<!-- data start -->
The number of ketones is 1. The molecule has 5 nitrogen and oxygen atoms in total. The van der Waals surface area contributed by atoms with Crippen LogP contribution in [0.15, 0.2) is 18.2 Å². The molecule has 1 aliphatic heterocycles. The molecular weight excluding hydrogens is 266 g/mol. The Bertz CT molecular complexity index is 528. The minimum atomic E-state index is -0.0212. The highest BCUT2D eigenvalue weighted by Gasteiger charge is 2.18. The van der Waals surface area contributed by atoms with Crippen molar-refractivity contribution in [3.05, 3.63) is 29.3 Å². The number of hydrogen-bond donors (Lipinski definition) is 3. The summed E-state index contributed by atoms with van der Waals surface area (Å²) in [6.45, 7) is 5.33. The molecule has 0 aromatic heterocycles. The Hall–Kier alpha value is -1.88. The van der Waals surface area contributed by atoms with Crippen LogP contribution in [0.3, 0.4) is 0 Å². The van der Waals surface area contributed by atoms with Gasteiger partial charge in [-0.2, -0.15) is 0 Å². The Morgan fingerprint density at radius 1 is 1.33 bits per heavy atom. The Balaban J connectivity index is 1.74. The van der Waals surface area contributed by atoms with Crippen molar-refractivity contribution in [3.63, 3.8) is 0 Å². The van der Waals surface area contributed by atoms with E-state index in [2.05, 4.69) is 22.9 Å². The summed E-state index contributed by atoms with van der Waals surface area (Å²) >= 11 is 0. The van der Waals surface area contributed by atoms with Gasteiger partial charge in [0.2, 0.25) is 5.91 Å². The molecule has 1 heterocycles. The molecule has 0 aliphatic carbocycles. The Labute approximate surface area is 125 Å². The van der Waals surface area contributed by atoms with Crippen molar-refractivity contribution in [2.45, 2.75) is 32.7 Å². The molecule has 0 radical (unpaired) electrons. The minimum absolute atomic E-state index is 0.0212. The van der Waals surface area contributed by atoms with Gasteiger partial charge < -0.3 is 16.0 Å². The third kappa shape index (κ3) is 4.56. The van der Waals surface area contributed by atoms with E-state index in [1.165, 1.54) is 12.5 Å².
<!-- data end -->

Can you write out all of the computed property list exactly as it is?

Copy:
The number of ketones is 1. The molecule has 5 nitrogen and oxygen atoms in total. The van der Waals surface area contributed by atoms with Crippen LogP contribution in [0.15, 0.2) is 18.2 Å². The molecule has 1 aliphatic heterocycles. The molecular weight excluding hydrogens is 266 g/mol. The Bertz CT molecular complexity index is 528. The minimum atomic E-state index is -0.0212. The highest BCUT2D eigenvalue weighted by Gasteiger charge is 2.18. The van der Waals surface area contributed by atoms with Crippen molar-refractivity contribution in [3.05, 3.63) is 29.3 Å². The number of hydrogen-bond donors (Lipinski definition) is 3. The summed E-state index contributed by atoms with van der Waals surface area (Å²) in [6.45, 7) is 5.33. The molecule has 0 aromatic heterocycles. The Hall–Kier alpha value is -1.88. The van der Waals surface area contributed by atoms with Crippen LogP contribution in [0.3, 0.4) is 0 Å². The van der Waals surface area contributed by atoms with Gasteiger partial charge in [-0.2, -0.15) is 0 Å². The Morgan fingerprint density at radius 1 is 1.33 bits per heavy atom. The Balaban J connectivity index is 1.74. The van der Waals surface area contributed by atoms with Crippen molar-refractivity contribution in [3.63, 3.8) is 0 Å². The van der Waals surface area contributed by atoms with E-state index in [2.05, 4.69) is 22.9 Å². The summed E-state index contributed by atoms with van der Waals surface area (Å²) >= 11 is 0. The van der Waals surface area contributed by atoms with Gasteiger partial charge in [0.2, 0.25) is 5.91 Å². The molecule has 1 heterocycles. The molecule has 0 aliphatic carbocycles. The Labute approximate surface area is 125 Å². The van der Waals surface area contributed by atoms with Crippen molar-refractivity contribution in [2.45, 2.75) is 32.7 Å². The molecule has 0 radical (unpaired) electrons. The minimum absolute atomic E-state index is 0.0212. The van der Waals surface area contributed by atoms with Gasteiger partial charge < -0.3 is 16.0 Å². The third kappa shape index (κ3) is 4.56. The van der Waals surface area contributed by atoms with E-state index in [1.165, 1.54) is 12.5 Å².